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Government as 'smart client' - Chapter 4 Procurement of design service

This chapter describes methods commonly used by government for selecting a design team and directly procuring design services.

You can download Government as 'Smart Client' Chapter 4 - Procurement of Design Services here or find the full text below.

Foreword

A key legacy offered by any government is the quality of buildings, infrastructure and the public realm that they produce. Well-designed buildings and places promote community pride and identity and offer an enduring legacy. Over the life of a building, evidence shows that bad design ends up costing money, while good design ends up costing less and, at the same time, adds real value.

Good design does not just happen: it is purposefully and carefully undertaken by skilled practitioners, valued by the client, and needs to be protected through delivery of the project.

The process of procurement of a well-designed building starts with the appointment of a quality design team. From there, procurement refers to the management of the construction of a building to its completion. It involves not just the contractual method used, but also the execution of a built project from idea to delivery and on to operation.

The method by which a building project is procured has a significant impact on the quality of the final building. While good design is able to be achieved with all procurement methods, some make it seriously challenging unless their potential threats to design quality are understood and well managed.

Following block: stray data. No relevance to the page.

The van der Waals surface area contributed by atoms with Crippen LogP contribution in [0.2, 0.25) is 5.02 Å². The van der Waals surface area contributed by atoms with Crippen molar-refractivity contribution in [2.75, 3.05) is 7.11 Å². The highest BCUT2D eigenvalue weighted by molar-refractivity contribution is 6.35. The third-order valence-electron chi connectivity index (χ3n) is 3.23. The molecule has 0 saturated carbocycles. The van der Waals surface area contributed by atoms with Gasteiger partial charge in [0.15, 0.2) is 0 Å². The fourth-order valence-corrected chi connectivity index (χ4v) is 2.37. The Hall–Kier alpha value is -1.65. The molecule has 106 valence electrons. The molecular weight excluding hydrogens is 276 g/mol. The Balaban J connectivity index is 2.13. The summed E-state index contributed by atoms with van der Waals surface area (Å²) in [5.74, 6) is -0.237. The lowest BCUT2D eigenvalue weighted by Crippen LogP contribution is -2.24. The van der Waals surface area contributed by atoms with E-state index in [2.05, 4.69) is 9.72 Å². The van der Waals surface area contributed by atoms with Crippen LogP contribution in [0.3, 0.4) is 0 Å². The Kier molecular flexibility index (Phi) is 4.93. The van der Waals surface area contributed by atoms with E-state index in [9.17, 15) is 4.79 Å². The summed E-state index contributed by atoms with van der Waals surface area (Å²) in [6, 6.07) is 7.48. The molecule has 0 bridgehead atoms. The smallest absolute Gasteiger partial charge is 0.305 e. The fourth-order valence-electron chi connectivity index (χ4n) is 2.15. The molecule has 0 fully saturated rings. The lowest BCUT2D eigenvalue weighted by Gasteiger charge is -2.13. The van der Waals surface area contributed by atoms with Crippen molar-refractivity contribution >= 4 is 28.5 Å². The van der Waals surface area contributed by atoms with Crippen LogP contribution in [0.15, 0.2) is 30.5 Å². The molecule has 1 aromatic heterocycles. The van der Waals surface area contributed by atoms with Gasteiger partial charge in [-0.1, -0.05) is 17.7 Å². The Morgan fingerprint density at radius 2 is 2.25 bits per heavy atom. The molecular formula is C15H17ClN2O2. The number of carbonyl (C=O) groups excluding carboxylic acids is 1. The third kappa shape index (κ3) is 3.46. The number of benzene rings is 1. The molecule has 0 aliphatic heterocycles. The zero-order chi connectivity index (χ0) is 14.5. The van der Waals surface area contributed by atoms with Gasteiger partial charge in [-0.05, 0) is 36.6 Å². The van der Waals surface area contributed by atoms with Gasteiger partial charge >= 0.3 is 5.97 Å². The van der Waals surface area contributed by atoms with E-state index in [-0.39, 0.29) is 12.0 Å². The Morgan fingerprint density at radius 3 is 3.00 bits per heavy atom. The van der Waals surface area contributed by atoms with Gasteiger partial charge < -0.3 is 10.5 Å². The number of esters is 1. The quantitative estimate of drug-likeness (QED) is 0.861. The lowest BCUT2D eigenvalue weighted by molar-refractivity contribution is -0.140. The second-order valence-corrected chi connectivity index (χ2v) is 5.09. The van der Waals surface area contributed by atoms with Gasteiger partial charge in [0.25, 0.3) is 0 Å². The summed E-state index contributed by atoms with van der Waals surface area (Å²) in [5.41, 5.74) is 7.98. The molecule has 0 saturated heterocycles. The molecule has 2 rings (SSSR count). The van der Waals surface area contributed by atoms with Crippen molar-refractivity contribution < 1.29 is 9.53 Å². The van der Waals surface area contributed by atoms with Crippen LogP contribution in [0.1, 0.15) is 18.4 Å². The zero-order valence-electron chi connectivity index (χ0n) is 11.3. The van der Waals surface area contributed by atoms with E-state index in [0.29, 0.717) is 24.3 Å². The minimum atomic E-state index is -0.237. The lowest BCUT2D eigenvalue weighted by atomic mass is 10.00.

This document sets out the various methods used in Victoria for the procurement of buildings and the strategies recommended for each to assist in achieving quality design outcomes.

Geoffrey London, Victorian Government Architect 2008-2014

Executive summary

The Victorian State Government is the largest procurer of design services in the state, having an enormous impact on the construction industry and on Victoria’s standing as a state with which to do business.1 The government’s legacy from this role is the quality of buildings and public realm it delivers together with Victoria’s reputation for innovation and liveability. It is important, therefore, that government and its agencies are informed appropriately to enable them to deliver and support well-designed outcomes for all Victorian projects.

The Office of Victorian Government Architect (OVGA) considers that there is substantial opportunity to improve design outcomes by improving design procurement practices that impact on design quality. The procurement of a quality project relies upon the engagement of a quality design team. It involves not just the contractual method used, but also the implementation of a built project from idea to delivery and on to operation. It is important to distinguish between the procurement of buildings and infrastructure and the procurement of design services.